And that changed everything for him. As Murdock himself put it, "Computers saved my life, Thom. No joke."

Learning how to use that Commie -- a computer that was pretty thoroughly obsolete, even in those days -- forced him to learn how to solve problems via research and experiment. In short, it taught him to think -- a lesson that the miserable excuse that California uses for a public school system had been entirely incapable of transmitting. And using its crappy 300-baud modem allowed him to develop a whole new circle of friends -- folks who had a lot more on the ball than did the previous bunch -- by whom his perspective was broadened still further as time went along.

The thing is, Murdock's story is far from unique. Take virtually any child, give him a computer of his own (or of her own, because the principle works as well for girls as it does for boys) and access to an online community of peers and that kid will blossom with no further need for adult intervention.

That's because the human mind is like a muscle. The more it's used, the more powerful it becomes. Computers are the equivalent of Nautilus machines for the intellect -- and boy, are they ever addictive.

Now, mind you, Murdock is a white boy -- but there is no hoarier cliche than, "On the Internet, no one knows that you're a dog." I've seen essentially the same tale repeat itself with kids of other races and other ethnic backgrounds, too many times to believe that his story is any kind of fluke.

And that's why I maintain that the so-called "digital divide" has NOTHING to do with race. Given a computer and access to the Net, children become auto-didacts by default. And the notion that kids of any given color are somehow inherently less capable of using those tools to lift themselves by their their own bootstraps than are those of other races is simply ludicrous.

They can all do it -- and, given the chance, they will all do it.

And that truth, in its turn, takes us to the idea of "enlightened self-interest".

Now How Much Would You Pay?

Let's do some math, shall we?

In California, where Murdock and I both live, as of two years ago, it cost $21,470 to house one inmate in a state prison cell for one year. Here in the Golden State, we have a policy called "three strikes and you're out," which dictates that anyone convicted of three felonies can be sentenced to life in prison without possibility of parole. (If the third strike is for a non-violent felony, the judge has the option of a lesser sentence.)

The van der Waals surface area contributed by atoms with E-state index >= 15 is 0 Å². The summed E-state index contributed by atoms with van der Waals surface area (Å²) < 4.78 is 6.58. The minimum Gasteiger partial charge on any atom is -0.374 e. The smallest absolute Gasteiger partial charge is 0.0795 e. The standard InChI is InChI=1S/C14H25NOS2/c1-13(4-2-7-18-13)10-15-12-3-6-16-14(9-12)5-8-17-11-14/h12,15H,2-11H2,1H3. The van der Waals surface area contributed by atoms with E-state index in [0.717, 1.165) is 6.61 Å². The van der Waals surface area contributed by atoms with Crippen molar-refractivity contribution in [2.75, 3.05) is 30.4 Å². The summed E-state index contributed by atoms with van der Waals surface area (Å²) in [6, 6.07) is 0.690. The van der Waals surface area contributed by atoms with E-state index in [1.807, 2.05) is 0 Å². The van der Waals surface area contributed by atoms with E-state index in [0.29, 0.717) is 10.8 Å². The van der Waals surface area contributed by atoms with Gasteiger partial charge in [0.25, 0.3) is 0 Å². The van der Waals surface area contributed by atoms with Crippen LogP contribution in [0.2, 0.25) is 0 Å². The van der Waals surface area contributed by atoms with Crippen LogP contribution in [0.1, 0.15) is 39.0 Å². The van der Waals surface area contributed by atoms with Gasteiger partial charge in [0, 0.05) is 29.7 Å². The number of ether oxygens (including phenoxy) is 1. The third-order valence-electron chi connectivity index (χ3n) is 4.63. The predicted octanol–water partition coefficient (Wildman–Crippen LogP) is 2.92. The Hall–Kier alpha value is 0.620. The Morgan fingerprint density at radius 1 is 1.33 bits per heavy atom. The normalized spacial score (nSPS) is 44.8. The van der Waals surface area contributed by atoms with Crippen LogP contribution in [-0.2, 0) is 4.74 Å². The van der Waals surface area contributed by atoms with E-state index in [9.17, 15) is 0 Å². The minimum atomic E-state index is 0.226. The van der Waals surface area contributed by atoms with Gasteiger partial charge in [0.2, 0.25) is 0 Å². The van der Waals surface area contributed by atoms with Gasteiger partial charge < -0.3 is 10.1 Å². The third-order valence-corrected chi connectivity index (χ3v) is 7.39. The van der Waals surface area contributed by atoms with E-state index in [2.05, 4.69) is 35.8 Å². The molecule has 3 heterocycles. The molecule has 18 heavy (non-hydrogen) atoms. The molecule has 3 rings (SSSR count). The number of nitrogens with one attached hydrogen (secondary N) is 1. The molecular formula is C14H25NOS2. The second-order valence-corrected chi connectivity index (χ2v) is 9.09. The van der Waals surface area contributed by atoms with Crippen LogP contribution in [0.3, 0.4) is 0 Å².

In ten years, that's well over $200,000 in constant dollars just to warehouse one prisoner -- and every penny of it is a dead loss to society. That doesn't begin to account for the cost of running that inmate through the judicial system -- so add, at a minimum, the salaries of the judge and court officers, the shameful pittance paid to juries, the district attorney's costs and the price of a public defender, plus the investigation expenses and the paychecks of the cops and evidence technicians who testify in the case.

And that's just for the initial trial. Anyone convicted of his third strike is almost inevitably going to appeal -- which doubles or triples those costs, depending on how far that appeal is carried.

And cons don't pay taxes -- but you and I do.

About 120 million of us filed individual income tax returns with the Federal government last year. Supposing we each kicked in an extra three bucks, it'd add up to over 350 million dollars a year.

With that kind of scratch, we could soon afford to buy every poor kid in America his or her own, personal computer, (after all, you can get an Internet-worthy system for around $500 these days -- and they keep getting cheaper all the time,) and provide him or her with a paid-up Internet account. And, since you're the ones who'd be providing those Internet accounts, a certain percentage of that money would come right back to you.

If we replaced those kiddie computers every three years, we'd end up spending $2000 -- plus the cost of Net access -- on each child. Not much of an investment to save $200,000 plus, is it?

And, as I see it, it's a darned practical way to make Dr. Taylor's dream of universal Internet access a reality -- and, in the process, to bring Dr. King's dream several steps closer to realization, too. After all, we've all had the experience of getting to know someone via the Net and then being surprised when we meet them in person to find out that he or she is..well..you name it: short, tall, black, white, gay, straight, male, female or what-have-you.

Because, on the Internet, you have to judge people "not by the color of their skin, but by the content of their character".


(Copyright© 2001 by Thom Stark--all rights reserved)